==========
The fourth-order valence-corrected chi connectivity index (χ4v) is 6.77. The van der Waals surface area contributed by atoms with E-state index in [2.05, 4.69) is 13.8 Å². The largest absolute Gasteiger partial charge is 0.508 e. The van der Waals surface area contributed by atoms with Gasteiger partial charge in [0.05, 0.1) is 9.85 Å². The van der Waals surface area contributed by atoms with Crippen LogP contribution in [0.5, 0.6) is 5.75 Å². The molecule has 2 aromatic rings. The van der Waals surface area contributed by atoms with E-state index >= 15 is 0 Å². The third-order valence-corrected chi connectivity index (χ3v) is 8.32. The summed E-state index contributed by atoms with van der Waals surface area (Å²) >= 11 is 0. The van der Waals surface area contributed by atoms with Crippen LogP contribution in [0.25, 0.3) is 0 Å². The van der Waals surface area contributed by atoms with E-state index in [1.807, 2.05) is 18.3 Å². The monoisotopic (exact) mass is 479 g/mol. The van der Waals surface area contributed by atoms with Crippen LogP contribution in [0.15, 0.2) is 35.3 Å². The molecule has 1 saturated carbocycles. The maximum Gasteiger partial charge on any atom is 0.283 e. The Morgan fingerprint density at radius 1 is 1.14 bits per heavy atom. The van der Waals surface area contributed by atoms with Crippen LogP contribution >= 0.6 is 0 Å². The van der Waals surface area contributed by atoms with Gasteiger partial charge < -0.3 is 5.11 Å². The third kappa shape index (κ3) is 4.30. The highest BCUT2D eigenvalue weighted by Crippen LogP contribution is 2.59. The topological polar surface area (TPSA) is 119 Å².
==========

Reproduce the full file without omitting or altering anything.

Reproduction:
The fourth-order valence-corrected chi connectivity index (χ4v) is 6.77. The van der Waals surface area contributed by atoms with E-state index in [2.05, 4.69) is 13.8 Å². The largest absolute Gasteiger partial charge is 0.508 e. The van der Waals surface area contributed by atoms with Gasteiger partial charge in [0.05, 0.1) is 9.85 Å². The van der Waals surface area contributed by atoms with Crippen LogP contribution in [0.5, 0.6) is 5.75 Å². The molecule has 2 aromatic rings. The van der Waals surface area contributed by atoms with E-state index >= 15 is 0 Å². The third-order valence-corrected chi connectivity index (χ3v) is 8.32. The summed E-state index contributed by atoms with van der Waals surface area (Å²) >= 11 is 0. The van der Waals surface area contributed by atoms with Crippen LogP contribution in [0.25, 0.3) is 0 Å². The van der Waals surface area contributed by atoms with E-state index in [1.807, 2.05) is 18.3 Å². The monoisotopic (exact) mass is 479 g/mol. The van der Waals surface area contributed by atoms with Crippen LogP contribution in [0.15, 0.2) is 35.3 Å². The molecule has 1 saturated carbocycles. The maximum Gasteiger partial charge on any atom is 0.283 e. The Morgan fingerprint density at radius 1 is 1.14 bits per heavy atom. The van der Waals surface area contributed by atoms with Crippen LogP contribution >= 0.6 is 0 Å². The van der Waals surface area contributed by atoms with Gasteiger partial charge < -0.3 is 5.11 Å². The third kappa shape index (κ3) is 4.30. The highest BCUT2D eigenvalue weighted by Crippen LogP contribution is 2.59. The topological polar surface area (TPSA) is 119 Å².